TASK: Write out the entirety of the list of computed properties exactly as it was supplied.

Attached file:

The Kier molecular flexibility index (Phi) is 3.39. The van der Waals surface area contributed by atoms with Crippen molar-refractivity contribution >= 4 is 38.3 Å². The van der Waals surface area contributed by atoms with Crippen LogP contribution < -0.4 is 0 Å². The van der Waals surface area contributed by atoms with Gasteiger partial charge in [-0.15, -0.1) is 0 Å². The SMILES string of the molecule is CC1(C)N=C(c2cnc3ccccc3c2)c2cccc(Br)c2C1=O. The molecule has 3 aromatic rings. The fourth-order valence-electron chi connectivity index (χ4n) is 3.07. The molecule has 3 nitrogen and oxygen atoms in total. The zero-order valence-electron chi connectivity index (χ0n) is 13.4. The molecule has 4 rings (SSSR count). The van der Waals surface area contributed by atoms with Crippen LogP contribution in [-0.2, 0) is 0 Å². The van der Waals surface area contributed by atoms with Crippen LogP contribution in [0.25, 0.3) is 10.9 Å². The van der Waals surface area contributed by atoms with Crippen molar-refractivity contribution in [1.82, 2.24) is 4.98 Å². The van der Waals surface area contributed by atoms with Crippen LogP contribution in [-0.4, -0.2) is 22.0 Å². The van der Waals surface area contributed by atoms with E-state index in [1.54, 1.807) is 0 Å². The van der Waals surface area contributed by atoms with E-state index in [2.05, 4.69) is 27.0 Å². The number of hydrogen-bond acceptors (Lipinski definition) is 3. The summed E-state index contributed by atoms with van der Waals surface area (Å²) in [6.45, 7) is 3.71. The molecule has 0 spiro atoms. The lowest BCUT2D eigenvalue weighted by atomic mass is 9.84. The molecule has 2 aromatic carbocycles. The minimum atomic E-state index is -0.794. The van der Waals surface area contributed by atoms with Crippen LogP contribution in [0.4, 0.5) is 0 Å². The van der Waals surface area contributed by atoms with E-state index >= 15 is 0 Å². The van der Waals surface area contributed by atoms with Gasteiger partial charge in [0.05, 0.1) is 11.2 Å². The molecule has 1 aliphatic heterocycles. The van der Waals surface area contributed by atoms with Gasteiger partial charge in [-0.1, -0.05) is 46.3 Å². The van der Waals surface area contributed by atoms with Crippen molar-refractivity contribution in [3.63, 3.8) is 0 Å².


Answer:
The Kier molecular flexibility index (Phi) is 3.39. The van der Waals surface area contributed by atoms with Crippen molar-refractivity contribution >= 4 is 38.3 Å². The van der Waals surface area contributed by atoms with Crippen LogP contribution < -0.4 is 0 Å². The van der Waals surface area contributed by atoms with Gasteiger partial charge in [-0.15, -0.1) is 0 Å². The SMILES string of the molecule is CC1(C)N=C(c2cnc3ccccc3c2)c2cccc(Br)c2C1=O. The molecule has 3 aromatic rings. The fourth-order valence-electron chi connectivity index (χ4n) is 3.07. The molecule has 3 nitrogen and oxygen atoms in total. The zero-order valence-electron chi connectivity index (χ0n) is 13.4. The molecule has 4 rings (SSSR count). The van der Waals surface area contributed by atoms with Crippen LogP contribution in [-0.2, 0) is 0 Å². The van der Waals surface area contributed by atoms with Crippen LogP contribution in [0.25, 0.3) is 10.9 Å². The van der Waals surface area contributed by atoms with Crippen molar-refractivity contribution in [1.82, 2.24) is 4.98 Å². The van der Waals surface area contributed by atoms with Crippen LogP contribution in [-0.4, -0.2) is 22.0 Å². The van der Waals surface area contributed by atoms with E-state index in [1.54, 1.807) is 0 Å². The van der Waals surface area contributed by atoms with E-state index in [2.05, 4.69) is 27.0 Å². The number of hydrogen-bond acceptors (Lipinski definition) is 3. The summed E-state index contributed by atoms with van der Waals surface area (Å²) in [6.45, 7) is 3.71. The molecule has 0 spiro atoms. The lowest BCUT2D eigenvalue weighted by atomic mass is 9.84. The molecule has 2 aromatic carbocycles. The minimum atomic E-state index is -0.794. The van der Waals surface area contributed by atoms with Crippen LogP contribution in [0.4, 0.5) is 0 Å². The van der Waals surface area contributed by atoms with E-state index >= 15 is 0 Å². The van der Waals surface area contributed by atoms with Gasteiger partial charge in [0.05, 0.1) is 11.2 Å². The molecule has 1 aliphatic heterocycles. The van der Waals surface area contributed by atoms with Gasteiger partial charge in [-0.1, -0.05) is 46.3 Å². The van der Waals surface area contributed by atoms with Crippen molar-refractivity contribution in [3.63, 3.8) is 0 Å².